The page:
I worked with Southwestern Advantage two summers ago (2011). On a plane ride home for winter break, I came across an article featuring letters that celebrities wrote to their teenage selves. It was a fun and interesting read – seeing how people approached the assignment. I decided that was how I was going to reflect on my Southwestern Advantage experience. Below is my written reflection. It is a bit unconventional, but the friends who I have shown it to, including my student manager, really enjoyed it. I hope that what I have written will help and contribute to Southwestern’s achievements.
To the ten-year-old Kimberly:
I know things have been tough lately, but hang in there. There is still a lot for you to learn and plenty of things you don’t understand yet. You may or may not believe me what I am about to tell you, but trust me on this, okay? I am your biggest fan, but also your greatest critic. You’ll understand once you’ve reached the end of this letter.
Right now, you aren’t too confident in yourself, and neither are you proud of your accomplishments because you think you haven’t done much. You cry too much, and you know it. Remember those nights you spent crying when everyone was sleeping because you didn’t want your family to see your tears because you didn’t want to be a bother? Yeah, I know all about it. Don’t worry, you’ll be okay. I can’t say that life gets any easier, but you’ll learn that it isn’t as bad as you make it out to be. The biggest change you will realize in yourself is how you been choosing to perceive the world.
So here’s the story I promised. Nine years from now, yes I know that seems like a long way still, you’re going to do something that will surprise everyone in the family. In your second year at Berkeley, you’re going to be an officer for a small community service club called Tzu Chi. It is there that you’re going to meet some your closest friends you’re ever going to have in your life. Three friends will stand out: Jeff Hsieh, Aaron Ho, and Tammy Dang. Jeff is going to approach you out of the blue one day as you two sit advertising the club on campus. He is going to tell you about an internship opportunity, and that he would like to do a “practice” info session on you. You will think, “Sure? Why not? It wouldn’t hurt to help the guy out.” Little will you know that this is going to evolve into something much greater.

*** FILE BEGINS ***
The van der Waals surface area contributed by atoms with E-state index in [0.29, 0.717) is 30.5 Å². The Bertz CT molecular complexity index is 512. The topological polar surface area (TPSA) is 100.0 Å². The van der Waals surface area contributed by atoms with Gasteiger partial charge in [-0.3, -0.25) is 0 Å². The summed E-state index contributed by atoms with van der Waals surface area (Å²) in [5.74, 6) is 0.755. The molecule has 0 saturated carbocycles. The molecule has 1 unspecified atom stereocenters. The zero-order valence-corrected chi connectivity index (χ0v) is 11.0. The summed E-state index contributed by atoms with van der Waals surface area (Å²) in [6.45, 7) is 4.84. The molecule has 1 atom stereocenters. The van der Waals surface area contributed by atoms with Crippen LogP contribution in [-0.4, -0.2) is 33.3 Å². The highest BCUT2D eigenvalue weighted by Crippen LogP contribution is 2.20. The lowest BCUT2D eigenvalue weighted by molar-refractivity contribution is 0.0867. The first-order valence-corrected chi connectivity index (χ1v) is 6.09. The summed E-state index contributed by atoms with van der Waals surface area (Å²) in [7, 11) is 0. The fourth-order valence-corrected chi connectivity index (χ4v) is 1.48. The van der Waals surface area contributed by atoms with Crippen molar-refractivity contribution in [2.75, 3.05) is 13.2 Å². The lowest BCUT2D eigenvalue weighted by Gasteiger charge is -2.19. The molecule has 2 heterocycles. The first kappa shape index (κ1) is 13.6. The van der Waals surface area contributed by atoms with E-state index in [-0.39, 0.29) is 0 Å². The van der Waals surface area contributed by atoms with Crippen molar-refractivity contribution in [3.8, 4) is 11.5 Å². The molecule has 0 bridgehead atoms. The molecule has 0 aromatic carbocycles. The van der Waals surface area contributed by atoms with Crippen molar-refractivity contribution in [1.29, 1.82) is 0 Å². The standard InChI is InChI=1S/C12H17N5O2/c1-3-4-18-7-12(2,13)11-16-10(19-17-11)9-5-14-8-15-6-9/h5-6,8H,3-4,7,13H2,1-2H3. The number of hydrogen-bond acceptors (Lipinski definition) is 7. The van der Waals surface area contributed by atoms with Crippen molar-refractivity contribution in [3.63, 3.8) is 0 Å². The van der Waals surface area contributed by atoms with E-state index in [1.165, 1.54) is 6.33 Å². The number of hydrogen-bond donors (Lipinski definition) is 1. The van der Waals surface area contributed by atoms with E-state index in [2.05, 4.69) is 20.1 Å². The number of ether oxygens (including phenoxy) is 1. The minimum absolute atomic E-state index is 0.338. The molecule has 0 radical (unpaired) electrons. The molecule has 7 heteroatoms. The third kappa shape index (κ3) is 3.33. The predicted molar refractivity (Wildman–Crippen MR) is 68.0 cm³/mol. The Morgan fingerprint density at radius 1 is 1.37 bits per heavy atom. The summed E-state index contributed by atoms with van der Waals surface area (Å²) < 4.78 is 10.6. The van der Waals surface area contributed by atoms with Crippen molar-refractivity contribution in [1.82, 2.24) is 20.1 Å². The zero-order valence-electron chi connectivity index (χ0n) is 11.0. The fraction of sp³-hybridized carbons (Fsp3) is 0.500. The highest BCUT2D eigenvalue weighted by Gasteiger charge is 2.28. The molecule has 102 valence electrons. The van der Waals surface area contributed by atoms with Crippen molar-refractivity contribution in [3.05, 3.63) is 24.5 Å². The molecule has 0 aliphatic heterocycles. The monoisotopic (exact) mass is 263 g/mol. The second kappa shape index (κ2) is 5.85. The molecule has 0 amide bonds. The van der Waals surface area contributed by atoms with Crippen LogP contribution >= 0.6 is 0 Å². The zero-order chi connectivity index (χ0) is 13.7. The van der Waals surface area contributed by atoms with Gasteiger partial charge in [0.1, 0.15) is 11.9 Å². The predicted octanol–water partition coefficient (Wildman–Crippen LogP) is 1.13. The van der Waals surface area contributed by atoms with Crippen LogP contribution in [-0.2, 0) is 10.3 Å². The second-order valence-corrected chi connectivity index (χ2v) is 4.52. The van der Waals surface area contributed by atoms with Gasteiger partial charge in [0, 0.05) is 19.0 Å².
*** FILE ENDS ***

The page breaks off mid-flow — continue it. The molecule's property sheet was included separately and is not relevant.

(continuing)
Welcome to Southwestern, no not the airline company. So what is it exactly? You’re going to be selling educational books and software door-to-door for twelve weeks in the suburbs of Seattle, Washington. Your town is called Lynnwood and you’re going to love helping the families there. So the little girl who would cry and hide behind her mother before summoning up enough courage to walk into art class, is the same girl that’s going to be working over eighty hours, for six days a week, working outdoors, talking to strangers? Yes, that’s right.
I’m proud to say that because you wanted to change for the better, for the sake of your dreams and family, you decided that the best way was to put yourself in the most uncomfortable situation you can think of, and this was the result. What did mom think? That you’re a bit crazy? Yes, but you know mom would never stop you from doing something you want to do. Thank her for that.
Through this experience, you’re going to cry, doubt, laugh, and learn to trust other people more. There will be times of frustration, lots of frustration, but also times of joy and happiness. That first door you knock on is going to be one of the scariest things ever to occur in your life, but luckily, mom’s lessons didn’t go to waste. Listen to her more. “You never know unless you try,” is what she always told you, right? Helping families and talking about their kids’ education is going to be a lot of fun, and you’re going to learn a lot about all the different educational options out there. Your determination to finish and your willingness to help others is admirable, but you still lack the assertiveness and confidence that you want and need to become an excellent teacher. You’re not doing this just for yourself; you’re doing it for mom who has worked so hard for you to reach your dream and for your future students. Because of Southwestern Advantage, you’re going to amend those faults; you’ll also become a better listener, a more confident leader, and learn to be a person with greater humility and empathy. Most importantly, you’ll learn that with the right attitude, amazing things can happen. After all, “Who you will someday be, you are now becoming,” so I’m proud of you for making such a bold step.
Feel any better? Good. Go out there and reach your potential. You have it in you and it’s always been there. You just need the courage to get you there.
The Twenty-year-old You
P.S. Remember to thank Jeff for giving you a chance at this experience and everyone else who helped you have an amazing summer!
Share this story